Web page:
On November 2, 2009, the IJ determined that Idy was ineligible for an adjustment of status because of his convictions.   Although the IJ found parts of Idy's testimony regarding the February 14, 2006 incident “implausible” and “inconsistent” with the Manchester Police Department reports, he declined to make an adverse credibility finding against Idy. Instead, ruling as a matter of law, he found that moral turpitude inhered in the statutory definition of reckless conduct.   Then, as a matter of discretion, he denied Idy's request for an inadmissibility waiver, finding that Idy had not established that Maria would suffer “extreme hardship” if he were removed to Morocco.   The BIA affirmed the IJ's decision in a separate opinion and entered an order dismissing Idy's appeal on December 22, 2010.   On January 20, 2011, Idy filed a timely petition for review.

II. JURISDICTION

Before proceeding to the merits of the appeal, we note that a jurisdictional issue forecloses part of Idy's argument.   Under 8 U.S.C. § 1252(a)(2)(B)(i), “no court shall have jurisdiction to review ․ any judgment regarding the granting of relief under section 1182(h)”—the discretionary waiver of inadmissibility for certain aliens.   The exception to this rule is that we retain jurisdiction over “constitutional claims or questions of law raised upon a petition for review․”  8 U.S.C. § 1252(a)(2)(D).

In his petition for review, Idy does challenge the legal basis for the immigration courts' moral-turpitude ruling, but he does not raise any legal or constitutional issue regarding the denial of the inadmissibility waiver.   Instead, he only challenges the immigration courts' exercise of discretion in denying such a waiver.  Section 1252(a)(2)(B)(i) therefore deprives us of jurisdiction over the inadmissibility-waiver issue.   In the end, our review is limited to one legal question:  whether Idy's reckless conduct convictions constitute crimes involving moral turpitude.

III. STANDARD OF REVIEW

Where, as here, the BIA adopted and affirmed the IJ's ruling, and discussed some of the bases for the IJ's opinion, we review both the BIA's and IJ's opinions.  Zheng v. Gonzales, 475 F.3d 30, 33 (1st Cir.2007).   The BIA's legal conclusions receive de novo review, but we give “appropriate deference to the agency's interpretation of the underlying statute in accordance with administrative law principles.”  Gailius v. INS, 147 F.3d 34, 43 (1st Cir.1998).   Specifically, we afford Chevron deference to the BIA's statutory interpretation, applying the agency's interpretation unless it is arbitrary, capricious, or clearly contrary to law.  Mejia–Orellana v. Gonzales, 502 F.3d 13, 16 & n.1 (1st Cir.2007);  Maghsoudi v. INS, 181 F.3d 8, 14 (1st Cir.1999).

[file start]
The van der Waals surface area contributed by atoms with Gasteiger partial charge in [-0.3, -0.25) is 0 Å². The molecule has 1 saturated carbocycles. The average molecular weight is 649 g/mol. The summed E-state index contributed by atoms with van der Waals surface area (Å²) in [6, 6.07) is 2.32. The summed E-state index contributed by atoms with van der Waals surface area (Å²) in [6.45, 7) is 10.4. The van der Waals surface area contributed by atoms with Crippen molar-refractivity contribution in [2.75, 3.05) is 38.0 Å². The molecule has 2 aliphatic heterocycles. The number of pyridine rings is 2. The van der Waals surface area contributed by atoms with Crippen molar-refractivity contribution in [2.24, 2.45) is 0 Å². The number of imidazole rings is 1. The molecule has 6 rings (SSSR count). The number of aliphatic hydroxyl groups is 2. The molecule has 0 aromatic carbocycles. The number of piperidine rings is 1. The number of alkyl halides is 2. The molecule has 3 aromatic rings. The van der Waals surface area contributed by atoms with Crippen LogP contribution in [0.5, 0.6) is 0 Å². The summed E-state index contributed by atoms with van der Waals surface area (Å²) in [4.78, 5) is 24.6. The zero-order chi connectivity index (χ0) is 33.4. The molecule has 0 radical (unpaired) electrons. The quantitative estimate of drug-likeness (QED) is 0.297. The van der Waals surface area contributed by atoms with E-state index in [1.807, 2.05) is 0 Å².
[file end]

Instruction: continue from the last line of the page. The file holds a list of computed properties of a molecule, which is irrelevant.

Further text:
IV. ANALYSIS

A. Why the Moral–Turpitude Issue Matters

Let us take a step back for a moment.   It is uncontested that Idy is presently removable.   An adjustment of status could cure this problem, if Idy is eligible.   His eligibility for a status adjustment hinges on whether his criminally sanctioned reckless conduct involved moral turpitude:  if so, he cannot adjust his status;  if not, it is possible he can.8  Against this backdrop, we proceed.

B. What Is a Crime Involving Moral Turpitude?

Our question, again, is whether Idy committed a crime involving moral turpitude.   Normally we would begin by analyzing the language of 8 U.S.C. § 1182(a)(2)(A)(i)(I), the statute that renders inadmissible any immigrant who has committed “a crime involving moral turpitude,” to determine what Congress intended those particular words to mean.   But in this arena it is well established that “Congress left the term ‘crime involving moral turpitude’ to future administrative and judicial interpretation.”  Cabral v. INS, 15 F.3d 193, 195 (1st Cir.1994).

Turning, then, to such post-enactment interpretations, we have in the past accepted the BIA's definition of moral turpitude as conduct that “shocks the public conscience as being inherently base, vile, or depraved, and contrary to the accepted rules of morality and the duties owed between persons or to society in general”—conduct that “is per se morally reprehensible and intrinsically wrong․”  Maghsoudi, 181 F.3d. at 14.   We have found moral turpitude in crimes involving some aggravating factor like “serious physical injury.”   See, e.g., Nguyen v. Reno, 211 F.3d 692, 695 (1st Cir.2000).   And although we have not explicitly said so before, we now endorse the BIA's uncontroversial position that a reckless state of mind can under some circumstances be sufficient to support a finding of moral turpitude.   The BIA has consistently held that to be the rule.   See, e.g., Matter of Franklin, 20 I. & N. Dec. 867, 870 (B.I.A.1994) (holding that Missouri's reckless conduct statute establishes a crime involving moral turpitude);  Matter of Wojtkow, 18 I. & N. Dec. 111, 112–13 (B.I.A.1981) (holding that New York's reckless conduct statute establishes a crime involving moral turpitude);  Matter of Medina, 15 I. & N. Dec. 611, 613–14 (B.I.A.1976) (holding that Illinois's reckless conduct statute establishes a crime involving moral turpitude).   Applying Chevron deference, our sister circuits have agreed that the BIA's interpretation is reasonable.   See, e.g., Knapik v. Ashcroft, 384 F.3d 84, 90 (3d Cir.2004) (holding that “the BIA did not act unreasonably in concluding New York's first degree reckless endangerment statute is a crime involving moral turpitude”);  Franklin v. INS, 72 F.3d 571, 573 (8th Cir.1995) (affirming Franklin, 20 I. & N. Dec. 867, as reasonable).   We agree, too.

To determine whether a crime is one involving moral turpitude, we first look to “[t]he inherent nature of the crime of conviction, as defined in the criminal statute,” to see whether it fits the parameters outlined above.   Maghsoudi, 181 F.3d at 14.   If so, our inquiry may end there;  however, if the face of the statute is insufficient for us to make a moral-turpitude determination (e.g., if the statute contains both crimes that involve moral turpitude and crimes that do not) then we may look to the record of conviction—the indictment, plea, verdict, and sentence.  Id.